Autism Outreach for Schools

STEPS was set up by the Early Years SEND team and Surrey Autism Outreach Service, to provide support for parents, for settings and for the transition into school for children displaying difficulties with social communication. STEPS is provided by Autism Outreach team members from Freemantles School

 What do social communication difficulties look like?

Children who are not keeping up with their peers in skills like communicating with other people, following routines, following instructions, or play skills. They might have other challenges including anxiety or sensory differences.

What does STEPS look like?

Three blocks of support are available;

  • Support for Parents consists of three sessions, which could include home visits, online meetings and/or meetings with staff from nursery/pre-school. We will talk generally about how things are going with your child and set a target around something that is not going so well, such as routines, sleep, eating or using the toilet.
  • Support for Settings consists of three visits to nursery/pre-school to look at strategies and support in place for your child. We will work with setting staff to establish a target area, including topics such as routines, independence, anxiety, sensory needs, structure or visual supports.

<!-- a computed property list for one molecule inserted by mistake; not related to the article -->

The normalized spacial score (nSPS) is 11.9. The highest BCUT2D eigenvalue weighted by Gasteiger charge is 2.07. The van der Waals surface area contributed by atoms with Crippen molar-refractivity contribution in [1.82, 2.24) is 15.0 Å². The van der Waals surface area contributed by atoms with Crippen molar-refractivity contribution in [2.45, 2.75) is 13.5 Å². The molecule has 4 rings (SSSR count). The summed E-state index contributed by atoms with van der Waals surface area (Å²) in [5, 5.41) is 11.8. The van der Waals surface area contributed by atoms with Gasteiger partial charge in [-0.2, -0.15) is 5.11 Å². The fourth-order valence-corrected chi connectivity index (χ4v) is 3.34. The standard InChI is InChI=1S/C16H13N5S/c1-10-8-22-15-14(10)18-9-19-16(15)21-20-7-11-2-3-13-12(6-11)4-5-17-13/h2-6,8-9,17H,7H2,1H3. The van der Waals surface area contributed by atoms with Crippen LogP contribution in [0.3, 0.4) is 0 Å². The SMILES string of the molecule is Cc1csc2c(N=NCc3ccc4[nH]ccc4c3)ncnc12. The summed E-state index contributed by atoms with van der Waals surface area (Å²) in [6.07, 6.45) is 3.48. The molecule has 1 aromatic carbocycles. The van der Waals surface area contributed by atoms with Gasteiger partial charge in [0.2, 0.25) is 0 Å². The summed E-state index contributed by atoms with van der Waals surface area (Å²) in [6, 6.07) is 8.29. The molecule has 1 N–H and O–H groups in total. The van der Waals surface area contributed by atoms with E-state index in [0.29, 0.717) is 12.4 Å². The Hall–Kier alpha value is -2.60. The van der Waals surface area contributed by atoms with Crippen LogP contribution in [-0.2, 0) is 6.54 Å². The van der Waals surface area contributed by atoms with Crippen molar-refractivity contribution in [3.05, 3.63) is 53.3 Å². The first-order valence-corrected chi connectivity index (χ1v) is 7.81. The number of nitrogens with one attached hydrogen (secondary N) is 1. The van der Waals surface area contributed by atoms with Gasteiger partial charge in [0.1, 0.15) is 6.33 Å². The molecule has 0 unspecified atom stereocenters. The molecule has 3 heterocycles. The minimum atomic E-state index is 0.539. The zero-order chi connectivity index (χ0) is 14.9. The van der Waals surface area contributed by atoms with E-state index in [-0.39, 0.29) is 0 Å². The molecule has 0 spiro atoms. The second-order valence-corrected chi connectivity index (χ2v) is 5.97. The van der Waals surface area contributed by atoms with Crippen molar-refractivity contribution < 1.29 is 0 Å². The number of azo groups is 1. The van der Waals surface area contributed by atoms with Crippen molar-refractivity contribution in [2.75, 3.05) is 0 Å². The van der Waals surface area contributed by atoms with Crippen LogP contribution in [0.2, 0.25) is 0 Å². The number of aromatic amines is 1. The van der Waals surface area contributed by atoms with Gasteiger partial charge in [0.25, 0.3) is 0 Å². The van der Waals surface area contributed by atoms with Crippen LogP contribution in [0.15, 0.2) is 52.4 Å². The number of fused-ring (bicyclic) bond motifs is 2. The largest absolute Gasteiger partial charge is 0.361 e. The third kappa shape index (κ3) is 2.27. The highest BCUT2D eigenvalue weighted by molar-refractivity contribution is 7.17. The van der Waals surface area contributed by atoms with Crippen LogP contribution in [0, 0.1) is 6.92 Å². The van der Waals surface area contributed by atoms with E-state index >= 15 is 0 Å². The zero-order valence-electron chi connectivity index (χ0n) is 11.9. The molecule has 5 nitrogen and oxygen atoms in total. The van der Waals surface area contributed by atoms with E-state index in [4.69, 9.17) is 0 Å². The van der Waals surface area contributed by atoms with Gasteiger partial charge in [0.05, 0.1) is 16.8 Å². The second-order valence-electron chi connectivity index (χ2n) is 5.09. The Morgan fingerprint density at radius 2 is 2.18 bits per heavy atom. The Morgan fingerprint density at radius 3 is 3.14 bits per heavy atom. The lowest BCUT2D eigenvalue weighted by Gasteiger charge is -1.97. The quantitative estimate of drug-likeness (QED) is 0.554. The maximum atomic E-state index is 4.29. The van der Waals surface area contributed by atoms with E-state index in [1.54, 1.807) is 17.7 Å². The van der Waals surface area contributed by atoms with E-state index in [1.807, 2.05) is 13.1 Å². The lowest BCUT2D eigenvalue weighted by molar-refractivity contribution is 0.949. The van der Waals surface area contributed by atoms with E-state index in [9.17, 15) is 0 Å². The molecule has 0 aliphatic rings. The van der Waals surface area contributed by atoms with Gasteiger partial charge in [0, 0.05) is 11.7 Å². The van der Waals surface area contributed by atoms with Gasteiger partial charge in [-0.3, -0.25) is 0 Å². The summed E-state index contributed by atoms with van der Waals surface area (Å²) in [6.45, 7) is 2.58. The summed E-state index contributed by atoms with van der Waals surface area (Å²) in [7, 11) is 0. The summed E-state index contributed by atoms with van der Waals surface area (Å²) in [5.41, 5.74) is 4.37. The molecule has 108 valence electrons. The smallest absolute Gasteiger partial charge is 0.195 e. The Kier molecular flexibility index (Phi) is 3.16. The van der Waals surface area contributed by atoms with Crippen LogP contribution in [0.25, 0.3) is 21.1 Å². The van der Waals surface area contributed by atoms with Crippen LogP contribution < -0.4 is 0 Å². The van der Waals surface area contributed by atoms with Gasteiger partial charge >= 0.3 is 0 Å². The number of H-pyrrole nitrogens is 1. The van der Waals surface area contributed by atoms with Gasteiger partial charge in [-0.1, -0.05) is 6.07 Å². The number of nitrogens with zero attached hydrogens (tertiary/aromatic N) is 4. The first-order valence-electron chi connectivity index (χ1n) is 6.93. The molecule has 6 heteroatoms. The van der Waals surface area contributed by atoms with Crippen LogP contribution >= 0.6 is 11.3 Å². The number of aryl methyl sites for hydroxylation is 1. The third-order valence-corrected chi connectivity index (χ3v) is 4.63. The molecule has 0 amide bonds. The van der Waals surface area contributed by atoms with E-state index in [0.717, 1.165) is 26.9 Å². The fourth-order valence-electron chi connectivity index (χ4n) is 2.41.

• Support for Transition will include consulting with nursery/preschool staff to find out what has worked well and what is the important information that a child’s new school will need to know, then visiting reception class staff to make sure everything will be in place when the child arrives in September. We will follow up in the autumn term to problem solve and talk through next steps.

After each block of support, we will ask some evaluation questions and provide a short written summary.

 If my child is offered STEPS does it mean they have autism?

No, it just means that they are showing some difficulties with social communication. STEPS is run by members of staff from the Autism Outreach team, because they are skilled in supporting children with these sorts of needs.  Some of the children who receive STEPS may already have an autism diagnosis, or go on to get one, but many wont.